international law that a State which is responsible for the administration of territory is
under an obligation not to bring about changes in the conditions of the territory which
will cause irreparable damage to, or substantially prejudice, the existing or contingent
legal interest of another State in respect of that territory.15

7
Article 35 paragraph 3
8
1976 Convention on the Prohibition of Military or any Hostile Use of Environmental Modification Techniques.
ICRC. Advisory Service on International Humanitarian Law.
9
Military and Paramilitary Activities (Nicaragua v. USA), 1986 ICJ 14 at 97 (June 27).
10
One should use his own property in such a manner as not to injure that of another.
11
Stockholm Declaration, 16 June 1972, principle 21, UN Doc A/CONF.48/14/Rev1, 11 ILM
1416,; United Nations Conference on Environment and Development (hereinafter Rio Declaration)
14 June 1992 A/CONF.151/26 (Vol. I) Chapter I, Annex I
12
U.S. and Canada (1938/1941) 3 R.I.A.A. 1905
13
Assessment of Compensation, (United Kingdom v. Albania) 15 XII 49, ICJ, December 15,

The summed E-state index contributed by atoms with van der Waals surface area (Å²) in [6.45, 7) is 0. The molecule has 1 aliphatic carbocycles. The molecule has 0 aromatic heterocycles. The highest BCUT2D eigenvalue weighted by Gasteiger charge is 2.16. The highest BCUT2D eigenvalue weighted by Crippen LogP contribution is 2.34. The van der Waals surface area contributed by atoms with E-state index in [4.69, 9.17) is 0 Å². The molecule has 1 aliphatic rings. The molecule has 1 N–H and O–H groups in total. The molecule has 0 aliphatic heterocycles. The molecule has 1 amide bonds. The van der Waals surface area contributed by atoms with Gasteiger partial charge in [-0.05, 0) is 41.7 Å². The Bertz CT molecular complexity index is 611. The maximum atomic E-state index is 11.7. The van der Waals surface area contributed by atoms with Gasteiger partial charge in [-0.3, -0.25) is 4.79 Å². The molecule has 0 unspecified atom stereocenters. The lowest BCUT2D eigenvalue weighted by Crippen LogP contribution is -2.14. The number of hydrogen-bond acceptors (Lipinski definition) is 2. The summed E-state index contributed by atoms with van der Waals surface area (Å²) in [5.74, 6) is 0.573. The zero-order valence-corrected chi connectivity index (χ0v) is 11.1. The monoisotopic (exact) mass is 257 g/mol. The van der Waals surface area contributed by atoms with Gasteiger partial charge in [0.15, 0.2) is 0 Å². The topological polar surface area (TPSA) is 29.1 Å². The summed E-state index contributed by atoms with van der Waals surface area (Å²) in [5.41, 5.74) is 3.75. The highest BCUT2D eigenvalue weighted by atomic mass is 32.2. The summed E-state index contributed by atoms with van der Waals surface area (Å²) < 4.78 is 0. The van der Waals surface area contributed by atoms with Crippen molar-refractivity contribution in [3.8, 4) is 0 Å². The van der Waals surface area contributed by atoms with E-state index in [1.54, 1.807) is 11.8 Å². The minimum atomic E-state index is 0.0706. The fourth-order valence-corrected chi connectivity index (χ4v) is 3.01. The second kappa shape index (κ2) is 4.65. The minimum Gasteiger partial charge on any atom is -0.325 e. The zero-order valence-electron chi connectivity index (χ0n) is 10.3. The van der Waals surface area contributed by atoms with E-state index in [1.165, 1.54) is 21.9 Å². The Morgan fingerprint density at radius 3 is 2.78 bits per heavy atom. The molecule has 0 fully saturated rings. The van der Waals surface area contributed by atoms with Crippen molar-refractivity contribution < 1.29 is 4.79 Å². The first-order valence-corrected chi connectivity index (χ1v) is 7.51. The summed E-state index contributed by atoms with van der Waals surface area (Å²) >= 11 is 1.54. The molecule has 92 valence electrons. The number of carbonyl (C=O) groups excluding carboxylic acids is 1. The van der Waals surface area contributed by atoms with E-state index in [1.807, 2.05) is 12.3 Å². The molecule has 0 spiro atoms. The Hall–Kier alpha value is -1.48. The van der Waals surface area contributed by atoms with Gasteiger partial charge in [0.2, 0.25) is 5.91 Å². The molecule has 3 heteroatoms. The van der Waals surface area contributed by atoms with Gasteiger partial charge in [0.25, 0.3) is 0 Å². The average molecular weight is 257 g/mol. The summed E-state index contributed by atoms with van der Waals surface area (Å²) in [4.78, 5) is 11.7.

1949
14
Nuclear Tests (Australia v. France; New Zealand v. France), Order of 22 June 1973, I. C. J. Reports 1973,
106 and 142.
15
Certain Phosphate Lands in Nauru (Nauru v. Australia), Preliminary Objections, Judgment, I. C. J. Reports
1992, 243244.
C. STATES ARE OBLIGED TO PROTECT THE ENVIRONMENT
EVEN IN TIMES OF WAR
It is widely recognized that environmental law treaties and principles
continue to operate even in times of armed conflict.16 This has been
impliedly recognized by the ICJ in its opinion in expressing that
environmental law indicates important factors that has to be considered in
the implementation of the rules applicable in armed conflict.17

a. The prohibition against causing widespread, long-term and severe